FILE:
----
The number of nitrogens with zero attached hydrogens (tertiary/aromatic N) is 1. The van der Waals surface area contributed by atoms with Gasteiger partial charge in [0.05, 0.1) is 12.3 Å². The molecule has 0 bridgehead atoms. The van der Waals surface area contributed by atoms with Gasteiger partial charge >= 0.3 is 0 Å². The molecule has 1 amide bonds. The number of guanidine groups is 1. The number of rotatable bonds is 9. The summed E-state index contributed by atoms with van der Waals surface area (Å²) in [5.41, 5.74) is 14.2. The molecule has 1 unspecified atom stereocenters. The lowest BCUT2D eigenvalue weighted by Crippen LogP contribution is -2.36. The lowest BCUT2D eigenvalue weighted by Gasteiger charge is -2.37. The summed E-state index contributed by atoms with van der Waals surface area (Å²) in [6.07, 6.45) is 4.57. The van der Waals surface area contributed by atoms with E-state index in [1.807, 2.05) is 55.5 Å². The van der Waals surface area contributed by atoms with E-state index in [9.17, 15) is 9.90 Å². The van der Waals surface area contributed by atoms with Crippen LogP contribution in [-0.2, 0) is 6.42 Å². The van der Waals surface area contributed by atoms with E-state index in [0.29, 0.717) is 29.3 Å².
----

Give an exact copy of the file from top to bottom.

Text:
The number of nitrogens with zero attached hydrogens (tertiary/aromatic N) is 1. The van der Waals surface area contributed by atoms with Gasteiger partial charge in [0.05, 0.1) is 12.3 Å². The molecule has 0 bridgehead atoms. The van der Waals surface area contributed by atoms with Gasteiger partial charge >= 0.3 is 0 Å². The molecule has 1 amide bonds. The number of guanidine groups is 1. The number of rotatable bonds is 9. The summed E-state index contributed by atoms with van der Waals surface area (Å²) in [5.41, 5.74) is 14.2. The molecule has 1 unspecified atom stereocenters. The lowest BCUT2D eigenvalue weighted by Crippen LogP contribution is -2.36. The lowest BCUT2D eigenvalue weighted by Gasteiger charge is -2.37. The summed E-state index contributed by atoms with van der Waals surface area (Å²) in [6.07, 6.45) is 4.57. The van der Waals surface area contributed by atoms with E-state index in [1.807, 2.05) is 55.5 Å². The van der Waals surface area contributed by atoms with E-state index in [9.17, 15) is 9.90 Å². The van der Waals surface area contributed by atoms with Crippen LogP contribution in [-0.2, 0) is 6.42 Å². The van der Waals surface area contributed by atoms with E-state index in [0.29, 0.717) is 29.3 Å².